I am sure the irony of this discussion is not lost on the reader; after all, the computer you are typing on, the grid that powers it, as well as the Internet that connects it to the rest of the world, are all based on the very models the veracity of which you so vehemently deny - Maxwell's electrodynamics, and the theory of relativity. If they are all wrong, then ending up with something as intricate as a fully working computer seems like quite a strange coincidence, doesn't it
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    Quote Originally Posted by Markus Hanke View Post
    I think the issue is rather that you have chosen to disregard the answers that were given to you.
    I originally asked where my algebra had gone wrong for the situation involving a vacuum. The two accelerations seem unavoidably different. Elsewhere, the accelerations are depicted as being equal in the presence of a conductor. This depiction involves simple algebra. If the accelerations are the same without a conductor then this could be shown using simple algebra. None of your explanations about topology etc. have addressed my question, nor will any such future ones.

    Quote Originally Posted by Markus Hanke View Post
    I am sure the irony of this discussion is not lost on the reader; after all, the computer you are typing on, the grid that powers it, as well as the Internet that connects it to the rest of the world, are all based on the very models the veracity of which you so vehemently deny - Maxwell's electrodynamics, and the theory of relativity. If they are all wrong, then ending up with something as intricate as a fully working computer seems like quite a strange coincidence, doesn't it
    Modern technology makes use of asymmetric time dilation in bodies that acquire more KE. It does not make use of distance contraction or time dilation in equipment at rest because no such changes occur. As regards EM, I am merely saying the magnetic field needs to point in the correct direction - parallel with the electric field and the measurable force. This makes no difference to how computers work.
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    The two accelerations seem unavoidably different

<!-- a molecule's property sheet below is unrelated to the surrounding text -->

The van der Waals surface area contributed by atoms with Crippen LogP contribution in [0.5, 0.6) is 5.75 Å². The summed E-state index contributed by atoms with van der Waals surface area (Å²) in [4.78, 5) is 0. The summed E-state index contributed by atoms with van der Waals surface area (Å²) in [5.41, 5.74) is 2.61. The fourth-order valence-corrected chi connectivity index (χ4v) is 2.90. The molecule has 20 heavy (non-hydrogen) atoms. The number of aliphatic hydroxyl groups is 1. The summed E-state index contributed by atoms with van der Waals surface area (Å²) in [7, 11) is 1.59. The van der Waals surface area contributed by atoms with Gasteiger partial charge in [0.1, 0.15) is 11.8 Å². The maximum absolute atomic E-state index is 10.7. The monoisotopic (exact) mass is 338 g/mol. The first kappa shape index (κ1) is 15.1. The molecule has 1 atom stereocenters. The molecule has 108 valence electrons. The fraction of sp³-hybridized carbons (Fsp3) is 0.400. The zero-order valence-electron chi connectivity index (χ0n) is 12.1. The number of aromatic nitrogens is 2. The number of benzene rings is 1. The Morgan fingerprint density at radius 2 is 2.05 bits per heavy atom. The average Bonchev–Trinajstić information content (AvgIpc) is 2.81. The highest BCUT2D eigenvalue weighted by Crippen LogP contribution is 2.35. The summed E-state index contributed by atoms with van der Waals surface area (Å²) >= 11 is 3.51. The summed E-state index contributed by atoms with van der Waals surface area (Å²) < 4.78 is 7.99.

The acceleration you used is 3-acceleration, which is of course different, since it is frame-dependent. But if you use 4-acceleration, as I have done in my math snippet, then you will find that they are indeed the same. You will also notice that 3-acceleration is just the spatial part of 4-acceleration.

    It does not make use of distance contraction and or time dilation in equipment at rest
    Electrons are not at rest. And even if they were, they wouldn't have the properties they do without SR ( also true for all other particles ), so electronics wouldn't work the way they do. The behaviour of electrons and positrons is described by the Dirac equation, which is a relativistic wave equation, and essentially a restatement of the energy-momentum relation in SR.
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    None of your explanations about topology etc. have addressed my question
    That was intended only to show why Maxwell's equations ( and hence the topology of the EM field ) have the form they do. If you say that the magnetic field is parallel to the electric one, then you are claiming that topology is wrong. You are rapidly running out of disciplines to deny and reject In fact, I don't think there are any left, actually - you have presented a wholesale rejection of all of physics, maths, and chemistry, in one form or another. Essentially you have taken a step back into the late 1600s.
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    Quote Originally Posted by Markus Hanke View Post
    Essentially you have taken a step back into the late 1600s.
    Time dilation and E=mc^2 were unknown then.
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    Quote Originally Posted by Markus Hanke View Post
    The acceleration you used is 3-acceleration, which is of course different, since it is frame-dependent. But if you use 4-acceleration, as I have done in my math snippet, then you will find that they are indeed the same. You will also notice that 3-acceleration is just the spatial part of 4-acceleration.
    As usual I don't see how you are answering my question about the two accelerations. It seems to me that accelerations are, in general, 4 dimensional as they involve measurements over time.

    Are you saying that the accelerations would differ when measured in a laboratory but would be equivalent topologically or when viewed in Minkowski space?